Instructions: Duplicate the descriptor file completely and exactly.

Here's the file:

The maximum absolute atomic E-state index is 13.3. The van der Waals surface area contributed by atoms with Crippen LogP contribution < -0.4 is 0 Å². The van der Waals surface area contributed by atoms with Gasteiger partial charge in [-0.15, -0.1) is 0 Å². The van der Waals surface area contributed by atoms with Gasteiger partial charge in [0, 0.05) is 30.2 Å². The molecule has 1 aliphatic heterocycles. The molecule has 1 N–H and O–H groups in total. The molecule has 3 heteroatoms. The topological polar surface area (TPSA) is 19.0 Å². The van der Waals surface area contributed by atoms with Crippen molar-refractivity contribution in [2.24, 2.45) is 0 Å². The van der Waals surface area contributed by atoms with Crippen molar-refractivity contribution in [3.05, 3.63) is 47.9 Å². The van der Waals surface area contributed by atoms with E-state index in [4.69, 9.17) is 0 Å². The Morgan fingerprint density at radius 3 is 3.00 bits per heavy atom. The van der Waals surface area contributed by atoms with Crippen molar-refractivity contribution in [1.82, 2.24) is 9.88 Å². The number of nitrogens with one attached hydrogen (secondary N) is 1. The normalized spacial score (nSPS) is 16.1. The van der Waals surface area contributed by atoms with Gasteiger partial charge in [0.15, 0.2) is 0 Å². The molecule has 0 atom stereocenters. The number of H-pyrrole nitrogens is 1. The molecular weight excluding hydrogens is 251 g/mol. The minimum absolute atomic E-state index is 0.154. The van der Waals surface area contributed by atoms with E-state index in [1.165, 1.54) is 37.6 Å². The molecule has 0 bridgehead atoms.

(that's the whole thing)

The maximum absolute atomic E-state index is 13.3. The van der Waals surface area contributed by atoms with Crippen LogP contribution < -0.4 is 0 Å². The van der Waals surface area contributed by atoms with Gasteiger partial charge in [-0.15, -0.1) is 0 Å². The van der Waals surface area contributed by atoms with Gasteiger partial charge in [0, 0.05) is 30.2 Å². The molecule has 1 aliphatic heterocycles. The molecule has 1 N–H and O–H groups in total. The molecule has 3 heteroatoms. The topological polar surface area (TPSA) is 19.0 Å². The van der Waals surface area contributed by atoms with Crippen molar-refractivity contribution in [2.24, 2.45) is 0 Å². The van der Waals surface area contributed by atoms with Crippen molar-refractivity contribution in [3.05, 3.63) is 47.9 Å². The van der Waals surface area contributed by atoms with E-state index in [4.69, 9.17) is 0 Å². The Morgan fingerprint density at radius 3 is 3.00 bits per heavy atom. The van der Waals surface area contributed by atoms with Crippen molar-refractivity contribution in [1.82, 2.24) is 9.88 Å². The number of nitrogens with one attached hydrogen (secondary N) is 1. The normalized spacial score (nSPS) is 16.1. The van der Waals surface area contributed by atoms with Gasteiger partial charge in [0.15, 0.2) is 0 Å². The molecule has 0 atom stereocenters. The number of H-pyrrole nitrogens is 1. The molecular weight excluding hydrogens is 251 g/mol. The minimum absolute atomic E-state index is 0.154. The van der Waals surface area contributed by atoms with E-state index in [1.165, 1.54) is 37.6 Å². The molecule has 0 bridgehead atoms.